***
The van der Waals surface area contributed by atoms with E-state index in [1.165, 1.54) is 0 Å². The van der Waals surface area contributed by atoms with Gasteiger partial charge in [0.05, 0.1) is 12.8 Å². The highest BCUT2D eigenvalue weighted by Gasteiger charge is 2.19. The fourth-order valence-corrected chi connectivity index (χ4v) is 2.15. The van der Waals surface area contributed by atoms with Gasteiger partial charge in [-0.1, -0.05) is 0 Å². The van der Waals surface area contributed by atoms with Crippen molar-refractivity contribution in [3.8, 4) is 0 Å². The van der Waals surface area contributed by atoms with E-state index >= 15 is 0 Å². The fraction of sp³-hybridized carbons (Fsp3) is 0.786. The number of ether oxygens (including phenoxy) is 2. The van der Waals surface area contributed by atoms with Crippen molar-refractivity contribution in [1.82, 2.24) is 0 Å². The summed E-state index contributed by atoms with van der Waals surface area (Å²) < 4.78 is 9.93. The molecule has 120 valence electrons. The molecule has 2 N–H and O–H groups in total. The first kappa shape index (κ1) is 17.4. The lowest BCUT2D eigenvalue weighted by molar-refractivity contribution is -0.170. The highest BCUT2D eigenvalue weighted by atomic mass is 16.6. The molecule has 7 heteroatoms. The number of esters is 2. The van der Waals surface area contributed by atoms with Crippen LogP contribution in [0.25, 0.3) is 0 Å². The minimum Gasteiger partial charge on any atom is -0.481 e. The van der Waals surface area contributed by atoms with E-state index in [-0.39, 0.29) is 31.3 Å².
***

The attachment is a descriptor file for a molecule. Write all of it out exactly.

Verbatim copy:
The van der Waals surface area contributed by atoms with E-state index in [1.165, 1.54) is 0 Å². The van der Waals surface area contributed by atoms with Gasteiger partial charge in [0.05, 0.1) is 12.8 Å². The highest BCUT2D eigenvalue weighted by Gasteiger charge is 2.19. The fourth-order valence-corrected chi connectivity index (χ4v) is 2.15. The van der Waals surface area contributed by atoms with Gasteiger partial charge in [-0.1, -0.05) is 0 Å². The van der Waals surface area contributed by atoms with Crippen molar-refractivity contribution in [3.8, 4) is 0 Å². The van der Waals surface area contributed by atoms with E-state index >= 15 is 0 Å². The fraction of sp³-hybridized carbons (Fsp3) is 0.786. The number of ether oxygens (including phenoxy) is 2. The van der Waals surface area contributed by atoms with Crippen molar-refractivity contribution in [1.82, 2.24) is 0 Å². The summed E-state index contributed by atoms with van der Waals surface area (Å²) < 4.78 is 9.93. The molecule has 120 valence electrons. The molecule has 2 N–H and O–H groups in total. The first kappa shape index (κ1) is 17.4. The lowest BCUT2D eigenvalue weighted by molar-refractivity contribution is -0.170. The highest BCUT2D eigenvalue weighted by atomic mass is 16.6. The molecule has 7 heteroatoms. The number of esters is 2. The van der Waals surface area contributed by atoms with Crippen LogP contribution in [0.25, 0.3) is 0 Å². The minimum Gasteiger partial charge on any atom is -0.481 e. The van der Waals surface area contributed by atoms with E-state index in [-0.39, 0.29) is 31.3 Å².